Tenerife mammals. The title isn't strictly true - this page also features rodents, so is more concerned with all warm blooded vertebrates. There aren't that many species endemic to the island.
Grey Long Eared Bat
|This mammal is a very rare and endangered species. It tends to settle near cultivated land and where there is human habitation. They roost in buildings and in caves. Although out and about sometimes during the day, their real feeding time is at night, seeking out a diet of moths, flies and beetles. They have a hibernation period from October to March.|
Photo: Jasja Dekker
|This is a small, Mediterranean bat that has been sighted on Tenerife. Like the previous bat, their numbers are quite low, their survival being compromised by the use of insecticides on crops. It hunts for small, flying insects at night, often consuming several thousand on each outing. Their habitat covers woodland, farmland and towns and they can roost in buildings or hollow trees.|
There used to be an endemic rat species in Tenerife - appropriately called the Tenerife Giant Rat! Don't let the "giant" bit put you off; known only from fossils, it grew to a similar size to the brown rat known on the island today.
So, from this extinct endemic species, the brown rat might claim descent. It's unlikely, though, as brown rats are known all the world over and probably found themselves on islands such as Tenerife through stowing away on sailing ships.
As you probably know, this rodent will eat anything, but is quite partial to cereals.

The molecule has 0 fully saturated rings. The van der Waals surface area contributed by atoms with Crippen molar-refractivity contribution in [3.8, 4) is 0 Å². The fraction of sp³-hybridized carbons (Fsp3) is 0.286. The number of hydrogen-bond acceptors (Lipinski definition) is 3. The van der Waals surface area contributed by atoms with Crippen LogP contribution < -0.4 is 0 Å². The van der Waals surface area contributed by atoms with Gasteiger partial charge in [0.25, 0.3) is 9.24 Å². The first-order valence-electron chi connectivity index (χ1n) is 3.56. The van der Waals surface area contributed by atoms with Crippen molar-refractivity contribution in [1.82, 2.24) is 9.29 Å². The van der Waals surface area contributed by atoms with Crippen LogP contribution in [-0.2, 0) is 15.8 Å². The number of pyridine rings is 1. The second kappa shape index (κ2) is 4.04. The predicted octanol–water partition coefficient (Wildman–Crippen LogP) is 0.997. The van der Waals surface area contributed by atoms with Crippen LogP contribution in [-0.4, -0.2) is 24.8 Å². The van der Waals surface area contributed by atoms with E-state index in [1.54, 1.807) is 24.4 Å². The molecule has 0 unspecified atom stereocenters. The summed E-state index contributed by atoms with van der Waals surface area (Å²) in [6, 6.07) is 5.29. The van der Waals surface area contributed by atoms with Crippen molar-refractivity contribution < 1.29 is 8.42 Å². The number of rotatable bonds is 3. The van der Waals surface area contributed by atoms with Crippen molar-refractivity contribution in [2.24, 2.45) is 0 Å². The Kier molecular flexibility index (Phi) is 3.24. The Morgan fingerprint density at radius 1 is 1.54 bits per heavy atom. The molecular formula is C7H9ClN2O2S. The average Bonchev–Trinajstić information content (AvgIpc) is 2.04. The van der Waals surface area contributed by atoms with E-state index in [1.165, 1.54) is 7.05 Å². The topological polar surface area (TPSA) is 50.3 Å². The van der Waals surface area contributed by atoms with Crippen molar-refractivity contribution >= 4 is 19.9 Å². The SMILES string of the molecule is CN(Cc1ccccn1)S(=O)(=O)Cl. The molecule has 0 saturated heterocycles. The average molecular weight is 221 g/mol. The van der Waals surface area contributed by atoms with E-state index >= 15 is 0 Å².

The brown rat is a good swimmer, both on the surface and underwater. It is also an excellent digger, creating intricate burrows for habitation.
Another, related species, also rife in Tenerife. Unlike the brown rat, this one is a good climber, but a poor swimmer.
It prefers warmer climates, so the island is ideal.
They are nocturnal creatures, venturing out at night for food. They are also omnivorous, but are partial to grains and fruit.
Yes, this small rodent common to many countries is also found on Tenerife.
Like the rats, these tiny creatures are not really indigenous to the island, but probably arrived on sailing ships.
They don't mind where they live either! Open fields, farmlands and human dwellings - they're not fussy.
They can cause damage and feed on food that is meant for other animals or even humans. They can transmit food poisoning.
They don't like bright light and operated mainly during dusk and at night.
Etruscan Pygmy Shrew
|This tiny animal is one of two types of shrew found on Tenerife and has the distinction of being the smallest of all mammals by mass, possibly weighing as little as 1.3 grams (that's really light). They inhabit forests and brush and forage largely for insects.|
Photo: Stella Nutella
There is also another species of shrew, endemic to the Canary Islands, the Canarian Shrew, which is, needless to say, a bit bigger than the Etruscan Pigmy.
|Although found in Tenerife, this little creature is native to Africa and it is thought that it might have been introduced to the archipelago by humans. This hedgehog is smaller than its European cousins and can be quite a fast runner. For habitats, it favours pine forests, but, in Tenerife, can also be found in parks and gardens.|
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